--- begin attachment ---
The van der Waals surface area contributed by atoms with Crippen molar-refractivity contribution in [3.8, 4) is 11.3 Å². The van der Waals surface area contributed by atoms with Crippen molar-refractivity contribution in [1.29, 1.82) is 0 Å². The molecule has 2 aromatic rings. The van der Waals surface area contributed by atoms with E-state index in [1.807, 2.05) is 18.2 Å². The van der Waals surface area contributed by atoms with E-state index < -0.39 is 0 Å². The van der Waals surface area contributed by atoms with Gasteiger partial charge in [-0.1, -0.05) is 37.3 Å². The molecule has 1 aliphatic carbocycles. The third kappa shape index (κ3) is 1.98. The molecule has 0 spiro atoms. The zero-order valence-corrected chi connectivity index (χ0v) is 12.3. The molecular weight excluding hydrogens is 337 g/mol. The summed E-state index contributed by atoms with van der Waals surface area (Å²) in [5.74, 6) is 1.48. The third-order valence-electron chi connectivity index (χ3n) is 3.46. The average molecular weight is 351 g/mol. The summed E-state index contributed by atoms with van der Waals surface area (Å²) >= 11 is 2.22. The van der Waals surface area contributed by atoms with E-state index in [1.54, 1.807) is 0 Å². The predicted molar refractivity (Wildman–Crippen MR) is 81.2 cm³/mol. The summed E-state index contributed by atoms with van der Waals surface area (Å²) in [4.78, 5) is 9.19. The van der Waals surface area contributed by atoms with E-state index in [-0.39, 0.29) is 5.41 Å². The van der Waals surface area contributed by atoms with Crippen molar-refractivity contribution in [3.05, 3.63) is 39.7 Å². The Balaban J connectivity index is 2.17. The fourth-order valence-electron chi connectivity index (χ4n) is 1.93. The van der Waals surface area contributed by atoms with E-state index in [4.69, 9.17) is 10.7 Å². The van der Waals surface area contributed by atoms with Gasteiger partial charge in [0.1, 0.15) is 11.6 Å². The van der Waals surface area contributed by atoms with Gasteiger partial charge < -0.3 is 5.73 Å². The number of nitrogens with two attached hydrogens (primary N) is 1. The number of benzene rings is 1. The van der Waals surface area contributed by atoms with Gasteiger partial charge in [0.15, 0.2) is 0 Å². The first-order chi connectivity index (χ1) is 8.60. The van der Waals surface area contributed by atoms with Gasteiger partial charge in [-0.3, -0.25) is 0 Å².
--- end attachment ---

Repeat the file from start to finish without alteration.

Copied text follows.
The van der Waals surface area contributed by atoms with Crippen molar-refractivity contribution in [3.8, 4) is 11.3 Å². The van der Waals surface area contributed by atoms with Crippen molar-refractivity contribution in [1.29, 1.82) is 0 Å². The molecule has 2 aromatic rings. The van der Waals surface area contributed by atoms with E-state index in [1.807, 2.05) is 18.2 Å². The van der Waals surface area contributed by atoms with E-state index < -0.39 is 0 Å². The van der Waals surface area contributed by atoms with Gasteiger partial charge in [-0.1, -0.05) is 37.3 Å². The molecule has 1 aliphatic carbocycles. The third kappa shape index (κ3) is 1.98. The molecule has 0 spiro atoms. The zero-order valence-corrected chi connectivity index (χ0v) is 12.3. The molecular weight excluding hydrogens is 337 g/mol. The summed E-state index contributed by atoms with van der Waals surface area (Å²) in [5.74, 6) is 1.48. The third-order valence-electron chi connectivity index (χ3n) is 3.46. The average molecular weight is 351 g/mol. The summed E-state index contributed by atoms with van der Waals surface area (Å²) >= 11 is 2.22. The van der Waals surface area contributed by atoms with E-state index in [1.54, 1.807) is 0 Å². The predicted molar refractivity (Wildman–Crippen MR) is 81.2 cm³/mol. The summed E-state index contributed by atoms with van der Waals surface area (Å²) in [4.78, 5) is 9.19. The van der Waals surface area contributed by atoms with E-state index in [-0.39, 0.29) is 5.41 Å². The van der Waals surface area contributed by atoms with Crippen molar-refractivity contribution in [3.05, 3.63) is 39.7 Å². The Balaban J connectivity index is 2.17. The fourth-order valence-electron chi connectivity index (χ4n) is 1.93. The van der Waals surface area contributed by atoms with E-state index in [4.69, 9.17) is 10.7 Å². The van der Waals surface area contributed by atoms with Gasteiger partial charge in [0.1, 0.15) is 11.6 Å². The van der Waals surface area contributed by atoms with Gasteiger partial charge < -0.3 is 5.73 Å². The number of nitrogens with two attached hydrogens (primary N) is 1. The number of benzene rings is 1. The van der Waals surface area contributed by atoms with Gasteiger partial charge in [0.15, 0.2) is 0 Å². The first-order chi connectivity index (χ1) is 8.60. The van der Waals surface area contributed by atoms with Gasteiger partial charge in [-0.3, -0.25) is 0 Å².